A nice--albeit somewhat technical--paper (here) underscores an all-too common challenge in empirical legal studies: The perils of serial correlation and the threat it poses to independence assumptions in models. An excerpted abstract follows.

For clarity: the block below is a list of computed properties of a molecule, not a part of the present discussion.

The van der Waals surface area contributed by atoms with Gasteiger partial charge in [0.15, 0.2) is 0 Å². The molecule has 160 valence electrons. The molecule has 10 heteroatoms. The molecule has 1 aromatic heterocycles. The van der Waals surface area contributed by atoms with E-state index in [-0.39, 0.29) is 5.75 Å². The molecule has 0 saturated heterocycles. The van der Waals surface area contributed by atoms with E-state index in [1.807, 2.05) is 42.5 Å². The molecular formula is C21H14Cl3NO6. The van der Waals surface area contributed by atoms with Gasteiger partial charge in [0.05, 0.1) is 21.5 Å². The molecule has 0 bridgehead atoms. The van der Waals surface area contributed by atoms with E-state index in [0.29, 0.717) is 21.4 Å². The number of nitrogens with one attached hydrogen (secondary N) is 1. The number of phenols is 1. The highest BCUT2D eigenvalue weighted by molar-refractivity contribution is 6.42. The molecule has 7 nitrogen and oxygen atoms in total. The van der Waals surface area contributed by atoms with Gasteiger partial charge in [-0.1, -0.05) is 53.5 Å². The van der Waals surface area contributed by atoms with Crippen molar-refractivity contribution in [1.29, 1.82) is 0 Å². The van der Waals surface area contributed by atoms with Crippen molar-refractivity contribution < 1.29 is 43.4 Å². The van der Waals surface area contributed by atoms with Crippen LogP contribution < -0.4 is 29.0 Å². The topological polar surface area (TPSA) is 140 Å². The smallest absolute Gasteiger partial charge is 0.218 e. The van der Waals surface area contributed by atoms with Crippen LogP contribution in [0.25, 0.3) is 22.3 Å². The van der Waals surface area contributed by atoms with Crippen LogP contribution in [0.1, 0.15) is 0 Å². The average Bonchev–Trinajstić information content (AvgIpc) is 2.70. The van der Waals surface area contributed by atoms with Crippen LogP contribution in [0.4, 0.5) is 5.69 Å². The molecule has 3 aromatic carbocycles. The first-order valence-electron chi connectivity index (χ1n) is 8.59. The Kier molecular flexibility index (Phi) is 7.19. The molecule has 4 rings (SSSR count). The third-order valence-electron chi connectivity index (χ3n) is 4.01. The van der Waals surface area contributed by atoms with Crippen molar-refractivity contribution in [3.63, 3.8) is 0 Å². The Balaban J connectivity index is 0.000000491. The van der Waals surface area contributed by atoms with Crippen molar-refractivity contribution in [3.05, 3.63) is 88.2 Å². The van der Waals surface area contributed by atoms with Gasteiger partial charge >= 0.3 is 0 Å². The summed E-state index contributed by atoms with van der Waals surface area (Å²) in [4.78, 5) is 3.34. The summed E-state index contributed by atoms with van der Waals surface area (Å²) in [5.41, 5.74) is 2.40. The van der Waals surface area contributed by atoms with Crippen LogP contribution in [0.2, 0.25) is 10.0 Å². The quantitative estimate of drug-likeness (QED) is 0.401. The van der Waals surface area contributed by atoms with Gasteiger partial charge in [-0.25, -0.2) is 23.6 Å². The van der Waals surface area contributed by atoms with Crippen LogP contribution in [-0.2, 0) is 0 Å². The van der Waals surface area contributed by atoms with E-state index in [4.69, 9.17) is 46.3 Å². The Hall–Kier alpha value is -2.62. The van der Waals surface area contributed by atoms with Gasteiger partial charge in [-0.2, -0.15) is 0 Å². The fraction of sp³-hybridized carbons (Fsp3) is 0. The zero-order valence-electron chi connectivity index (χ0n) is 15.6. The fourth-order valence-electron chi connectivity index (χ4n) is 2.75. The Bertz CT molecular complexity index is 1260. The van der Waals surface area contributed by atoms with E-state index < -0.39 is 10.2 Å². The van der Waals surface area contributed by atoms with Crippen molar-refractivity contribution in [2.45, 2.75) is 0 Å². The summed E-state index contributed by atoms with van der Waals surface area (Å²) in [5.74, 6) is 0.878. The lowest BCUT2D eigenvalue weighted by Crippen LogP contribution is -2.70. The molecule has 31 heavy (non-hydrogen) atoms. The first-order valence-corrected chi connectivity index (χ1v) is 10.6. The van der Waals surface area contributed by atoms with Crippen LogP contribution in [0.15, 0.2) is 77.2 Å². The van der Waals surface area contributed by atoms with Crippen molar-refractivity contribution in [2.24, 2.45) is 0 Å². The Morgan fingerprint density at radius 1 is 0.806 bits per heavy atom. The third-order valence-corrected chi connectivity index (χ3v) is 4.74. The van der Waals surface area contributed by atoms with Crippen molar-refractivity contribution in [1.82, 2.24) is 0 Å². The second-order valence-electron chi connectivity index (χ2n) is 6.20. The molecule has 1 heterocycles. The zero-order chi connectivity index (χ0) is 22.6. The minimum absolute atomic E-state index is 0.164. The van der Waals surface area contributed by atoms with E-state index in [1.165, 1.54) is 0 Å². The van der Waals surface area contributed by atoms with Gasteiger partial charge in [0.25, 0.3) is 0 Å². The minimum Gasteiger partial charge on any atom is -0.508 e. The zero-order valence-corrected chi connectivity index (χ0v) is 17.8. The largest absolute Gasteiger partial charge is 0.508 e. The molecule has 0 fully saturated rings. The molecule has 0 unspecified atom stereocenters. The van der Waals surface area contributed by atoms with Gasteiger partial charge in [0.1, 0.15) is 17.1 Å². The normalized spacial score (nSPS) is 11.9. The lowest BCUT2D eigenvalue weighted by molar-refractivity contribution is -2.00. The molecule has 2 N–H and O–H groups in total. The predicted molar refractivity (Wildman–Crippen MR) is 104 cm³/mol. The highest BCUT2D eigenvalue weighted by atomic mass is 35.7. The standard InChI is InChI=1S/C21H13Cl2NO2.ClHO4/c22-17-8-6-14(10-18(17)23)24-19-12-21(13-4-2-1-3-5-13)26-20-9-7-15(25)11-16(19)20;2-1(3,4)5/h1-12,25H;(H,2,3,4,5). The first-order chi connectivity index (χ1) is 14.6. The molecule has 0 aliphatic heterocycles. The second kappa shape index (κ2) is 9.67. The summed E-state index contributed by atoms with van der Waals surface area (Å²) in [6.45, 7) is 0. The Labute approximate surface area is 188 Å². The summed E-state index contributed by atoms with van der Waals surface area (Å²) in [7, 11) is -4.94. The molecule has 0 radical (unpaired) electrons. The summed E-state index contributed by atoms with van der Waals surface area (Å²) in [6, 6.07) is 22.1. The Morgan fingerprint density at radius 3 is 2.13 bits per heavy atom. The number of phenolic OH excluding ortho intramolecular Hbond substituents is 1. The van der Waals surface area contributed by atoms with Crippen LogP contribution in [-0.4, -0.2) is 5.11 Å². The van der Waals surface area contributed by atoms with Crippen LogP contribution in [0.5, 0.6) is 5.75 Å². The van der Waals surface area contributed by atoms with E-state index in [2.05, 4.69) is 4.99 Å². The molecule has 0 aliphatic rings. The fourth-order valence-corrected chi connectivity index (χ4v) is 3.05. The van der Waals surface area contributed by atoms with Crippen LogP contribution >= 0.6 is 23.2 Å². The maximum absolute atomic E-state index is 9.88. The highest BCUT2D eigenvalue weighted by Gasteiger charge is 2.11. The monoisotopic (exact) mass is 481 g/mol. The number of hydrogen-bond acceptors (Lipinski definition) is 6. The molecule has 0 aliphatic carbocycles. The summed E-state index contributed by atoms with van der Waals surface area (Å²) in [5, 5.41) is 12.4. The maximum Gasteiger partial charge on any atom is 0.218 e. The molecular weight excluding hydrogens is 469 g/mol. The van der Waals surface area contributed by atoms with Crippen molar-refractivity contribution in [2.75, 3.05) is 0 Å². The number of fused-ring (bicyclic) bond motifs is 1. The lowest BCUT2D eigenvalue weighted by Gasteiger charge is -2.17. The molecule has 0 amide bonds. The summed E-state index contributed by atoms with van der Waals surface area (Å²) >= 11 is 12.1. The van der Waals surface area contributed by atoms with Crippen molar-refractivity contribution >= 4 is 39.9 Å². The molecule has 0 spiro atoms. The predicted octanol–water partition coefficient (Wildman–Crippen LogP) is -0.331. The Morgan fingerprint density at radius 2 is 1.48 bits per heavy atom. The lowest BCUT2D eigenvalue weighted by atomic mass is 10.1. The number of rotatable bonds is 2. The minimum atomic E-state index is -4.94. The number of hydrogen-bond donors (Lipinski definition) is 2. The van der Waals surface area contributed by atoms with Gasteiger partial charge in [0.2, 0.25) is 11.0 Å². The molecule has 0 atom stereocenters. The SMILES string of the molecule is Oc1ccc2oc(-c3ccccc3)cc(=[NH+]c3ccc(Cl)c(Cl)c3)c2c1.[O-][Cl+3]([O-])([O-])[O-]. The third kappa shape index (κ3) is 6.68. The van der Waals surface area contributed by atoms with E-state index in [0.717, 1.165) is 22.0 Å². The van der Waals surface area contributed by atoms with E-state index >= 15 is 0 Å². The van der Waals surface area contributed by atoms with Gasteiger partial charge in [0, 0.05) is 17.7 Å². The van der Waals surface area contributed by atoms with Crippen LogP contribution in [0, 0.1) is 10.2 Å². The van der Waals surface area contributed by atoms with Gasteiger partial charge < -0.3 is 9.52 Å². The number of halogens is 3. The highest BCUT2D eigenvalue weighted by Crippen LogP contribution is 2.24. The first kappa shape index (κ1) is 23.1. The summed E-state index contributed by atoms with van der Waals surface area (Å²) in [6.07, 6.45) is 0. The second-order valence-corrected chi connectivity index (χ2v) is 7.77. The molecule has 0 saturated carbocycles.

"In a recent securities law case, the statistical methods used by the regulator in analysing data on daily commissions and hypothetical profits from initial public offerings (IPOs) assumed that the data on consecutive days were independent. Consecutive observations in most business and economic data, however, are positively correlated. While statistical articles demonstrate that this type of dependence affects the distribution of virtually all statistics, including non-parametric and goodness-of-fit tests, the magnitude of the effect may not be fully appreciated. For example, in one comparison of commissions one broker received on days with an IPO to the days when no IPO was issued yielded a statistically significant p-value of 0.02, under the independence assumption. Accounting for serial correlation, the test actually had a non-significant p-value close to 0.09. Other examples of the effect of dependence include jury discrimination cases in locales where grand jurors can serve two consecutive terms as well as cases concerned with environmental pollution where measurements are spatially and temporally correlated. This paper describes the noticeable effect violations of the independence assumption can have on statistical inferences."